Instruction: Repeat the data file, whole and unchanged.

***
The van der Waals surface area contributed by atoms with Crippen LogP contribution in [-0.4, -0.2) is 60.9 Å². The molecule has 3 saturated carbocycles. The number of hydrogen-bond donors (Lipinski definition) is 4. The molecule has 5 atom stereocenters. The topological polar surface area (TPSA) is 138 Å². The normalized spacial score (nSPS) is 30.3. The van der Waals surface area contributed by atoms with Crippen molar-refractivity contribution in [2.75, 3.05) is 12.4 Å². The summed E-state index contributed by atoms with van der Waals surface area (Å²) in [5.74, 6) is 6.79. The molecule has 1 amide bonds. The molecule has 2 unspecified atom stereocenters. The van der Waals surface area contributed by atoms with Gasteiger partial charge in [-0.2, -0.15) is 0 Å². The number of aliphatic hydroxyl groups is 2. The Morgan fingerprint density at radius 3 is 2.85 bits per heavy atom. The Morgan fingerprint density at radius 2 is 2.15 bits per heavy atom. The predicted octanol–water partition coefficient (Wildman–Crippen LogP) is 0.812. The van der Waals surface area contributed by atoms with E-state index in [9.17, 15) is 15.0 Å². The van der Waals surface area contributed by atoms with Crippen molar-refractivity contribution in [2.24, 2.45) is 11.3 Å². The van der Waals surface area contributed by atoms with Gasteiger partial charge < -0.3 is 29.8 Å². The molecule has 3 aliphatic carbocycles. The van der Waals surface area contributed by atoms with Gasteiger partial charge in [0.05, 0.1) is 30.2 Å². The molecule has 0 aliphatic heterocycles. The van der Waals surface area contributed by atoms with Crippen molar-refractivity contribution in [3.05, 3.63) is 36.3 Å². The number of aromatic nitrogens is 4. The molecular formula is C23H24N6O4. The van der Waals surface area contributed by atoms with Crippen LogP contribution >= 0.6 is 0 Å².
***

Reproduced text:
The van der Waals surface area contributed by atoms with Crippen LogP contribution in [-0.4, -0.2) is 60.9 Å². The molecule has 3 saturated carbocycles. The number of hydrogen-bond donors (Lipinski definition) is 4. The molecule has 5 atom stereocenters. The topological polar surface area (TPSA) is 138 Å². The normalized spacial score (nSPS) is 30.3. The van der Waals surface area contributed by atoms with Crippen molar-refractivity contribution in [2.75, 3.05) is 12.4 Å². The summed E-state index contributed by atoms with van der Waals surface area (Å²) in [5.74, 6) is 6.79. The molecule has 1 amide bonds. The molecule has 2 unspecified atom stereocenters. The van der Waals surface area contributed by atoms with Gasteiger partial charge in [-0.2, -0.15) is 0 Å². The number of aliphatic hydroxyl groups is 2. The Morgan fingerprint density at radius 3 is 2.85 bits per heavy atom. The Morgan fingerprint density at radius 2 is 2.15 bits per heavy atom. The predicted octanol–water partition coefficient (Wildman–Crippen LogP) is 0.812. The van der Waals surface area contributed by atoms with E-state index in [9.17, 15) is 15.0 Å². The van der Waals surface area contributed by atoms with Crippen molar-refractivity contribution in [2.24, 2.45) is 11.3 Å². The van der Waals surface area contributed by atoms with Gasteiger partial charge < -0.3 is 29.8 Å². The molecule has 3 aliphatic carbocycles. The van der Waals surface area contributed by atoms with Gasteiger partial charge in [0.05, 0.1) is 30.2 Å². The molecule has 0 aliphatic heterocycles. The van der Waals surface area contributed by atoms with Crippen molar-refractivity contribution in [3.05, 3.63) is 36.3 Å². The number of aromatic nitrogens is 4. The molecular formula is C23H24N6O4. The van der Waals surface area contributed by atoms with Crippen LogP contribution >= 0.6 is 0 Å².